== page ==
We investigated the effects of including kinematic constraints in the analysis of knee kinematics from skin markers and compared the result to simultaneously recorded trajectories of bone pin markers during gait of six healthy subjects. The constraint equations that were considered for the knee were spherical and revolute joints, which have been frequently used in musculoskeletal modelling. In the models, the joint centres and joint axes of rotations were optimised from the skin marker trajectories over the trial. It was found that the introduction of kinematic constraints did not reduce the error associated with soft tissue artefacts. The inclusion of a revolute joint constraint showed a statistically significant increase in the mean flexion/extension joint angle error and no statistically significant change for the two other mean joint angle errors. The inclusion of a spherical joint showed a statistically significant increase in the mean flexion/extension and abduction/adduction errors. In addition, when a spherical joint was included, a statistically significant increase in the sum of squared differences between measured marker trajectories and the trajectories of the pin markers in the models was seen. From this, it was concluded that both more advanced knee models as well as models of soft tissue artefacts should be developed before accurate knee kinematics can be calculated from skin markers. © 2009 Elsevier Ltd. All rights reserved. Source

Benoit D.L.,University of Ottawa | Damsgaard M.,AnyBody Technology A S | Andersen M.S.,University of Aalborg
Journal of Biomechanics | Year: 2015

When recording human movement with stereophotogrammetry, skin deformation and displacement (soft tissue artefact; STA) inhibits surface markers' ability to validly represent the movement of the underlying bone. To resolve this issue, the components of marker motions which contribute to STA must be understood. The purpose of this study is to describe and quantify which components of this marker motion (cluster translation, rotation, scaling and deformation) contribute to STA during the stance phase of walking, a cutting manoeuvre, and one-legged hops. In vivo bone pin-based tibio-femoral kinematics of six healthy subjects were used to study skin marker-based STA. To quantify how total cluster translation, rotation, scaling and deformation contribute to STA, a resizable and deformable cluster model was constructed. STA was found to be greater in the thigh than the shank during all three movements. We found that the non-rigid (i.e. scaling and deformation) movements contribute very little to the overall amount of error, rendering surface marker optimisation methods aimed at minimising this component superfluous. The results of the current study indicate that procedures designed to account for cluster translation and rotation during human movement are required to correctly represent the motion of body segments, however reducing marker cluster scaling and deformation will have little effect on STA. © 2015 Elsevier Ltd. Source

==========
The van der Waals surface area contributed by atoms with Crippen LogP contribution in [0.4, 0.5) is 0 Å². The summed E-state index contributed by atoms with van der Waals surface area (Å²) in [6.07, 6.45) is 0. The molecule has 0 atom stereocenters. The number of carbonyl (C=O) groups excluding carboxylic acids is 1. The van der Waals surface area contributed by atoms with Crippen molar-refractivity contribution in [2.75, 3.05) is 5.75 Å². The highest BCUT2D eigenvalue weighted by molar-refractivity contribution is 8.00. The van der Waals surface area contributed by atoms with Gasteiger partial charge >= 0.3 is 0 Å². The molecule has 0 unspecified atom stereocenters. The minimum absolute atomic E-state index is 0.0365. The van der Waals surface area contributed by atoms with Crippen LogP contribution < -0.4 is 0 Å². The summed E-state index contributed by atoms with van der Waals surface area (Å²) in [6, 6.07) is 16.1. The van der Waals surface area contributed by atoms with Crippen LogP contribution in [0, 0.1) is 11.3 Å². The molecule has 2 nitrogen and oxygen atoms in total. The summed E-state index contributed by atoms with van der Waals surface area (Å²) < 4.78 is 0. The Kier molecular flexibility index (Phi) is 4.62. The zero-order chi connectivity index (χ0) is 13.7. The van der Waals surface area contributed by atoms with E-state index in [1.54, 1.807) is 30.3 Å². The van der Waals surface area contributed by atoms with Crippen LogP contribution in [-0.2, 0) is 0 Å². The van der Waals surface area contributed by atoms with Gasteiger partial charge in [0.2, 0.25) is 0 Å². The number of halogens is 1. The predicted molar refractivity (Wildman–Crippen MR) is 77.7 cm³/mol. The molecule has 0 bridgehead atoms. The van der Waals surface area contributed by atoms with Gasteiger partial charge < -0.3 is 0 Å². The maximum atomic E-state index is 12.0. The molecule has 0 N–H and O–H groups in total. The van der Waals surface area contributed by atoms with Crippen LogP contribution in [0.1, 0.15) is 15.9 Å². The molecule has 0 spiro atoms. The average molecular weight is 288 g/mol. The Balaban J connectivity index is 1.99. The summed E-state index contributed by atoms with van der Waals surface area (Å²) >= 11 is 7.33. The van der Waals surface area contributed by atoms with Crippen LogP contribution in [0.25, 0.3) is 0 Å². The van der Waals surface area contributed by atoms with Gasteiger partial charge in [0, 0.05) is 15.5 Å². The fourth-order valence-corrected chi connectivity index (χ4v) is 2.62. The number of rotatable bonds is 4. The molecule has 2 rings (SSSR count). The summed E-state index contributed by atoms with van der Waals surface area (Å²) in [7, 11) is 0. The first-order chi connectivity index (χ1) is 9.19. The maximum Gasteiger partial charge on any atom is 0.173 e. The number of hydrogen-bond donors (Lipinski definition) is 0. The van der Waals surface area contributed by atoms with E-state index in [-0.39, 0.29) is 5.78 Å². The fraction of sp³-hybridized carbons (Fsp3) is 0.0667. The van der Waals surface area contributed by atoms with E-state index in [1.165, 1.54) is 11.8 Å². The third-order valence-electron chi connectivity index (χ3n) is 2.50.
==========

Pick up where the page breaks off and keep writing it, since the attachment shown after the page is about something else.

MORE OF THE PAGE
Andersen M.S.,University of Aalborg | Damsgaard M.,AnyBody Technology A S | Rasmussen J.,University of Aalborg | Ramsey D.K.,State University of New York at Buffalo | Benoit D.L.,University of Ottawa
Gait and Posture | Year: 2012

We investigated the accuracy of a linear soft tissue artefact (STA) model in human movement analysis. Simultaneously recorded bone-mounted pin and skin marker data for the thigh and shank during walking, cutting and hopping were used to measure and model the motion of the skin marker clusters within anatomical reference frames (ARFs). This linear model allows skin marker movements relative to the underlying bone contrary to a rigid-body assumption. The linear model parameters were computed through a principal component analysis, which revealed that 95% of the variance of the STA motion for the thigh was contained in the first four principal components for all three tasks and all subjects. For the shank, 95% of the variance was contained in the first four principal components during walking and cutting and first five during hopping. For the thigh, the maximum residual artefact was reduced from 27.0. mm to 5.1. mm (walking), 22.7. mm to 3.0. mm (cutting) and 16.2. mm to 3.5. mm (hopping) compared to a rigid-body assumption. Similar reductions were observed for the shank: 24.2. mm to 1.9. mm (walking), 20.3. mm to 1.9. mm (cutting) and 14.7. mm to 1.8. mm (hopping). A geometric analysis of the first four principal components revealed that, within the ARFs, marker cluster STA is governed by rigid-body translations and rotations rather than deformations. The challenge remains, however, in finding the linear model parameters without bone pin data, but this investigation shows that relatively few parameters in a linear model are required to model the vast majority of the STA movements. © 2011 Elsevier B.V.. Source